Glory be to God for poop. After a forty-degree temperature change and full water buckets, across two days, I was relieved to see big piles of manure in the mares’ wet, dirty stalls. I was relieved to see buckets drained and bright eyes and soft hellos, sounding like huh, huh, huh, with a flittering of their noses, greeting me.
We call this weather colic weather because low pressure and wide swings in temperature can make horses sick. Horses are fragile creatures. They can’t vomit, so when they get a belly ache they can die. Two years ago, Tessie’s constipation pushed her spleen in the wrong place. She almost died.
When I walked out to do final chores, Morgen was not at the back door like normal. The mares were quiet -- too quiet. I bedded their stalls, threw down their hay and walked out. Morgen stood by the front of the barn. Where was Tessie? She was stretched flat on the ag lime. In the dark of night. Had she died? (Horses can’t lie flat out for very long without suffocating.) I called her to get up. She heaved and stood. She was colicking. The vet said to medicate her and not feed her.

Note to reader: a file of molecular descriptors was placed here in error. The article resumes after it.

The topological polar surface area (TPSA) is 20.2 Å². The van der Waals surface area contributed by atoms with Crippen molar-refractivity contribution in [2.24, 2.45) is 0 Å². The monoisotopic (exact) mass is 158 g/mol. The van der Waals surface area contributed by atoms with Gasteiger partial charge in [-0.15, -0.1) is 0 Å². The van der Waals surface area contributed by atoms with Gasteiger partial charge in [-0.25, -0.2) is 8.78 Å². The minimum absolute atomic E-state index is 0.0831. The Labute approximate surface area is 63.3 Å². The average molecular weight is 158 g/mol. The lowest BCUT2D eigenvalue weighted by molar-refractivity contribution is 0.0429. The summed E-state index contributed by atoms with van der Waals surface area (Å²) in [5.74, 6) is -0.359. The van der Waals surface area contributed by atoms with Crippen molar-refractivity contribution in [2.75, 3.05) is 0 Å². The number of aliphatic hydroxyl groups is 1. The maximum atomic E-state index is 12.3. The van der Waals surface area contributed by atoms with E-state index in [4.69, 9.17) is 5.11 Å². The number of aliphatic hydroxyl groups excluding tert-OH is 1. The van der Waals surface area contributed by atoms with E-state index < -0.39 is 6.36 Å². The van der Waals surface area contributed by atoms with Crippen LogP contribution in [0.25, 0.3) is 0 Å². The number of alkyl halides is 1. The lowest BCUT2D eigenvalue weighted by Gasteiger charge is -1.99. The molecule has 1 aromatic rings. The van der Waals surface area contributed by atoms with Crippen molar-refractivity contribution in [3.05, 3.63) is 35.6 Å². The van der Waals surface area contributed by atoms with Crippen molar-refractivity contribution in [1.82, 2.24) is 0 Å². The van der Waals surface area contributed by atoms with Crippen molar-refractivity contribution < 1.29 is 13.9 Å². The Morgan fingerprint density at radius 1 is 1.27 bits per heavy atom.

The next morning, I thanked God for those piles in her stall. Poop, poo, crap, manure, dung, excrement, as humble as it is, is one of God’s great gifts, not just in horses, not just as fertilizer, but for all God’s creatures, including us.